For nearly eight months, 23 Fulton County residents met in secret to investigate a hotly contested question: did former President Donald Trump and his allies break Georgia laws by meddling in the 2020 election?
On Thursday, the public got its first glimpse into what they found as a judge released five pages of their final report.
Members of the special grand jury agreed unanimously that there was no evidence of widespread fraud in the 2020 election as Trump and his supporters had claimed. A majority of the panel also recommended that prosecutors should pursue perjury charges against at least one witness they believe lied under oath in their testimony.
But anyone looking for juicy details about the probe came away disappointed. Besides dropping some tantalizing clues, the portions of the report which were made public raised more questions than they answered.
No witnesses were named and no new evidence revealed. There was also no mention of the panel’s highly-anticipated recommendations for who should be charged with state crimes. Those portions are likely to be released only after Fulton County District Attorney Fani Willis makes indictment decisions, which could take weeks or longer.
Still, Thursday’s excerpts were being picked apart by observers seeking hints on what was proposed. Some expressed surprise that the final document might only be nine pages long, not the expansive look at the election that the Jan. 6 committee on Capitol Hill took late last year.
“It’s certainly not definitive on whether Trump should be charged,” said attorney Norm Eisen, who co-authored a report on the Fulton probe for the Brookings Institute. “But the declaration that they found that no widespread fraud took place in the Georgia 2020 presidential election is another nail in Trump’s coffin.”
Trump, however, cast the report as a win.
“Thank you to the Special Grand Jury in the Great State of Georgia for your Patriotism & Courage,” Trump posted on his platform Truth Social. “Total exoneration. The USA is very proud of you!!!”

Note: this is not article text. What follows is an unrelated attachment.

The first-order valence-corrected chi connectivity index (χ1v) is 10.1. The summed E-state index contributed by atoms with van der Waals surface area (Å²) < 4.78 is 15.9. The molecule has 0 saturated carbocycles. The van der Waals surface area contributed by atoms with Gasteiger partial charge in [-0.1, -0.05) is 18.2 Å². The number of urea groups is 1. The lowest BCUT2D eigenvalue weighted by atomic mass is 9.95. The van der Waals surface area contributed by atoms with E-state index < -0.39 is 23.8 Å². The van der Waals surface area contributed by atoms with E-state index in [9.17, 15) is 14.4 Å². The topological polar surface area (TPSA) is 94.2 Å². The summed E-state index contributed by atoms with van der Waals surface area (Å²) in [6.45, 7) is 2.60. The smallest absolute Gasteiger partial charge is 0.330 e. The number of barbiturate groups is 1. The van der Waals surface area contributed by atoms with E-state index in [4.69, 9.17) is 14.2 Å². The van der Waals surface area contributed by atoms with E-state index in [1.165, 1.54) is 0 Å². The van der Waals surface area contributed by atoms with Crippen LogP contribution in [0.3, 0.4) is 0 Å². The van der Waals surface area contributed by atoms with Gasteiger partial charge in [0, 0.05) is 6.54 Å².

It is possible other parts of the report, which remain under seal, could implicate Trump.
Eisen, who was President Barack Obama’s ethics czar and helped lead House Democrats’ first Trump impeachment, noted that Trump’s defense has been that something amiss happened during the 2020 election in Georgia.
“That defense has now been eliminated, not by a prosecutorial adversary but by 23 members of the grand jury who unanimously explained this is their view,” he said.
In the report, grand jurors wrote that they heard “extensive testimony on the subject of alleged election fraud from poll workers, investigators, technical experts and state of Georgia employees and officials, as well as from persons still claiming that such fraud took place.” But they said they were unanimous in finding “no widespread fraud took place in the Georgia 2020 presidential election that could result in overturning that election.”
‘Perjury may have been committed’
Grand jurors provided their clearest guidance in a section of the report devoted to whether witnesses lied to them under oath.
“A majority of the Grand Jury believes that perjury may have been committed by one or more witnesses testifying before it,” the report said. “The Grand Jury recommends that the District Attorney seek appropriate indictments for such crimes where the evidence is compelling.”
But it did not specify which witnesses it was referring or why it believed they lied. Among those who testified were leaders in state government as well as key members of Trump’s inner circle.